Read the extended interview.

Steven Zipperstein has never given less than 110 percent to any job. Originally bound for a Ph.D. in political science, he changed course when a professor and mentor at UCLA suggested that he consider a professional degree instead. Having worked at law firms during the summer to pay for school, Zipperstein found his natural niche in the law.

After graduating from college at age 19, Zipperstein took a year off before law school to backpack across Europe and get more firsthand experience working in a law firm setting. By the time he started law school at UC Davis, he was rested and ready to work hard–a plan that paid off when he landed a coveted summer associate position with Hufstedler, Miller, Carlson & Beardsley that eventually led to his first job.

When an opportunity to interview for a position as a federal prosecutor with the Justice Department arose, Zipperstein followed his passion and took a pay cut to tackle the challenge. He quickly moved through the ranks at the Justice Department, bouncing from coast-to-coast in positions in Los Angeles and Washington, D.C., until an old boss called with a new challenge: an in-house position with communications company GTE.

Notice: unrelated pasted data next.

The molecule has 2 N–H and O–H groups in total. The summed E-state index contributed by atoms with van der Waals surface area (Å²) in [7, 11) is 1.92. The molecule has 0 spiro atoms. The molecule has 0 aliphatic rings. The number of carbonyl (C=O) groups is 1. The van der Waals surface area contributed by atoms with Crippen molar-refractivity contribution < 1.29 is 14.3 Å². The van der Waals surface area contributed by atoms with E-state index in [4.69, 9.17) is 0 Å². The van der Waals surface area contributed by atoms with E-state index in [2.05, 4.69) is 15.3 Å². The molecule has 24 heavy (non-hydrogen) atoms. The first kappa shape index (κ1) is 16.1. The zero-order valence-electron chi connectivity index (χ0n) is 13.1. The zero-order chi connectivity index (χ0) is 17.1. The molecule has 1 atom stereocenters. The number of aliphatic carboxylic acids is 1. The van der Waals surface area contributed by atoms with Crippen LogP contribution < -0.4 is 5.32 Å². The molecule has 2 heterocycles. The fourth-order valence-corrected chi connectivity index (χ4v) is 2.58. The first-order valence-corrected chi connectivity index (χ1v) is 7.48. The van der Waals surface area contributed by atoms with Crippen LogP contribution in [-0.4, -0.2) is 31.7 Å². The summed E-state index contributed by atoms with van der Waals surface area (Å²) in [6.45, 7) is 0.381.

Q: What was your path after law school?

A: I went to the Hufstedler, Miller, Carlson & Beardsley firm in Los Angeles. I worked there my second summer, between my second and third years of law school. The firm was kind of a boutique litigation firm, very diverse, very powerful in the courtroom, devoted to pro bono work and public service. It was a perfect fit for me, and I stayed for four years and loved every second of it.

Q: You also worked with the Justice Department. Can you tell me about the work you did there?

A: Federal prosecutors are like the fighter pilots of the legal profession, and right from the first day on the job, I felt that way. I was conducting grand jury investigations, I was doing jury trials by myself, I was arguing cases in the 9th Circuit. Then I was promoted to be the chief of the appeals section in the office. Then we had the riots, after the Rodney King situation, and I was working closely with people at the Justice Department headquarters in Washington, D.C., at that time. They asked me to come back to Washington and work directly with them. Later, I returned to Los Angeles.

Q: What motivated you to go in-house?

A: I absolutely loved my work with the Justice Department. I had been there nine years, but I had a wife and three young daughters. As wonderful as it is to be a federal prosecutor, the pay is low, and I wanted to be able to give my wife the opportunity to, if she wanted, choose a different job that maybe didn’t pay as much if I found a job that paid more than I was making in the government. So it was very much a lifestyle decision. It was the right decision at the time, and I’ve never regretted it. It was a great move for me.

Q: How did the GTE job lead to where you are now at Verizon?